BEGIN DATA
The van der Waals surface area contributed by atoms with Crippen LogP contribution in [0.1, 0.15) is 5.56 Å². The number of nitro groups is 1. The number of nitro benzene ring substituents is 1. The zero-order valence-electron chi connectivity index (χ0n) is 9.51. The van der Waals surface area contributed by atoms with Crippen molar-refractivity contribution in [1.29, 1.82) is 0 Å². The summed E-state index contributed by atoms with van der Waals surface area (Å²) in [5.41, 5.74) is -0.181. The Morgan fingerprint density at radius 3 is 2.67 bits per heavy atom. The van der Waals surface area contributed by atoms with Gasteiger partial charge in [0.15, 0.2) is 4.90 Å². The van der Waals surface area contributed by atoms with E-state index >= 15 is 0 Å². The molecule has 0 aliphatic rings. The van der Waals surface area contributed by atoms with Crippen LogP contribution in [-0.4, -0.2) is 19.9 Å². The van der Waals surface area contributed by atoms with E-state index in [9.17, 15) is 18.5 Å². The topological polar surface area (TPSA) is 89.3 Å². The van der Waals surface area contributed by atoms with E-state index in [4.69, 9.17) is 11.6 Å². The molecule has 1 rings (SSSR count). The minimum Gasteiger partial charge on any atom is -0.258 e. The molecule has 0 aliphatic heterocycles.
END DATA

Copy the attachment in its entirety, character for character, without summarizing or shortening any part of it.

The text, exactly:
The van der Waals surface area contributed by atoms with Crippen LogP contribution in [0.1, 0.15) is 5.56 Å². The number of nitro groups is 1. The number of nitro benzene ring substituents is 1. The zero-order valence-electron chi connectivity index (χ0n) is 9.51. The van der Waals surface area contributed by atoms with Crippen molar-refractivity contribution in [1.29, 1.82) is 0 Å². The summed E-state index contributed by atoms with van der Waals surface area (Å²) in [5.41, 5.74) is -0.181. The Morgan fingerprint density at radius 3 is 2.67 bits per heavy atom. The van der Waals surface area contributed by atoms with Gasteiger partial charge in [0.15, 0.2) is 4.90 Å². The van der Waals surface area contributed by atoms with E-state index >= 15 is 0 Å². The molecule has 0 aliphatic rings. The van der Waals surface area contributed by atoms with Crippen LogP contribution in [-0.4, -0.2) is 19.9 Å². The van der Waals surface area contributed by atoms with E-state index in [9.17, 15) is 18.5 Å². The topological polar surface area (TPSA) is 89.3 Å². The van der Waals surface area contributed by atoms with E-state index in [4.69, 9.17) is 11.6 Å². The molecule has 1 rings (SSSR count). The minimum Gasteiger partial charge on any atom is -0.258 e. The molecule has 0 aliphatic heterocycles.